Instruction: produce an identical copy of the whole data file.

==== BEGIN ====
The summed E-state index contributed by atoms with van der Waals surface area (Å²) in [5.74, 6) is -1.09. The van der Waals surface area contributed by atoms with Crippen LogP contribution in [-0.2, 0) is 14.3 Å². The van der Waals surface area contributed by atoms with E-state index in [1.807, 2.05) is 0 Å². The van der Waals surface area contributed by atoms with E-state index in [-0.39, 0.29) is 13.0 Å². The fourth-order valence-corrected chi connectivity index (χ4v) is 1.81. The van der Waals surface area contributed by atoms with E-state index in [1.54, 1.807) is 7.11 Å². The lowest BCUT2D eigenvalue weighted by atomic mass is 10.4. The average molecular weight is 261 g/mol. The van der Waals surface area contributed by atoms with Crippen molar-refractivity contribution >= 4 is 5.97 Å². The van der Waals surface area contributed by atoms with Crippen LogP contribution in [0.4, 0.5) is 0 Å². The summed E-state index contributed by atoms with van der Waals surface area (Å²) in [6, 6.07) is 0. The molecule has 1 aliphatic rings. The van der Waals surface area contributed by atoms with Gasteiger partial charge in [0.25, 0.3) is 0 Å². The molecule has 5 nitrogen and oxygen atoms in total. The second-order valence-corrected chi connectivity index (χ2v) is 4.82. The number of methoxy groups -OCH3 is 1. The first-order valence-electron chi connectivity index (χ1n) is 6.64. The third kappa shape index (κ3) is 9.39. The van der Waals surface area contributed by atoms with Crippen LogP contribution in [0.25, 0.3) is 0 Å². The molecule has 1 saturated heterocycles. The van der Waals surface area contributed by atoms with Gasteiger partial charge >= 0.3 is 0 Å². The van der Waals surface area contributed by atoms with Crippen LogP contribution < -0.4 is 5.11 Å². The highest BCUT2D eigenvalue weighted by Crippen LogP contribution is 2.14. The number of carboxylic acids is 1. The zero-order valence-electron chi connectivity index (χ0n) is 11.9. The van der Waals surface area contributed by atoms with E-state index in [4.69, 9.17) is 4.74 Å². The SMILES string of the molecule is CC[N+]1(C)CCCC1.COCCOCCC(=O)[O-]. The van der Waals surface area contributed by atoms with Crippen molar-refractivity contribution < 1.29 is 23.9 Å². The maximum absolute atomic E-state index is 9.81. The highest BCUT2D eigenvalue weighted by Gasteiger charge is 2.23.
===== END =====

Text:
The summed E-state index contributed by atoms with van der Waals surface area (Å²) in [5.74, 6) is -1.09. The van der Waals surface area contributed by atoms with Crippen LogP contribution in [-0.2, 0) is 14.3 Å². The van der Waals surface area contributed by atoms with E-state index in [1.807, 2.05) is 0 Å². The van der Waals surface area contributed by atoms with E-state index in [-0.39, 0.29) is 13.0 Å². The fourth-order valence-corrected chi connectivity index (χ4v) is 1.81. The van der Waals surface area contributed by atoms with E-state index in [1.54, 1.807) is 7.11 Å². The lowest BCUT2D eigenvalue weighted by atomic mass is 10.4. The average molecular weight is 261 g/mol. The van der Waals surface area contributed by atoms with Crippen molar-refractivity contribution >= 4 is 5.97 Å². The van der Waals surface area contributed by atoms with Crippen LogP contribution in [0.4, 0.5) is 0 Å². The summed E-state index contributed by atoms with van der Waals surface area (Å²) in [6, 6.07) is 0. The molecule has 1 aliphatic rings. The van der Waals surface area contributed by atoms with Gasteiger partial charge in [0.25, 0.3) is 0 Å². The molecule has 5 nitrogen and oxygen atoms in total. The second-order valence-corrected chi connectivity index (χ2v) is 4.82. The number of methoxy groups -OCH3 is 1. The first-order valence-electron chi connectivity index (χ1n) is 6.64. The third kappa shape index (κ3) is 9.39. The van der Waals surface area contributed by atoms with Crippen LogP contribution in [0.25, 0.3) is 0 Å². The molecule has 1 saturated heterocycles. The van der Waals surface area contributed by atoms with Gasteiger partial charge >= 0.3 is 0 Å². The van der Waals surface area contributed by atoms with Crippen LogP contribution < -0.4 is 5.11 Å². The highest BCUT2D eigenvalue weighted by Crippen LogP contribution is 2.14. The number of carboxylic acids is 1. The zero-order valence-electron chi connectivity index (χ0n) is 11.9. The van der Waals surface area contributed by atoms with E-state index in [4.69, 9.17) is 4.74 Å². The SMILES string of the molecule is CC[N+]1(C)CCCC1.COCCOCCC(=O)[O-]. The van der Waals surface area contributed by atoms with Crippen molar-refractivity contribution < 1.29 is 23.9 Å². The maximum absolute atomic E-state index is 9.81. The highest BCUT2D eigenvalue weighted by Gasteiger charge is 2.23.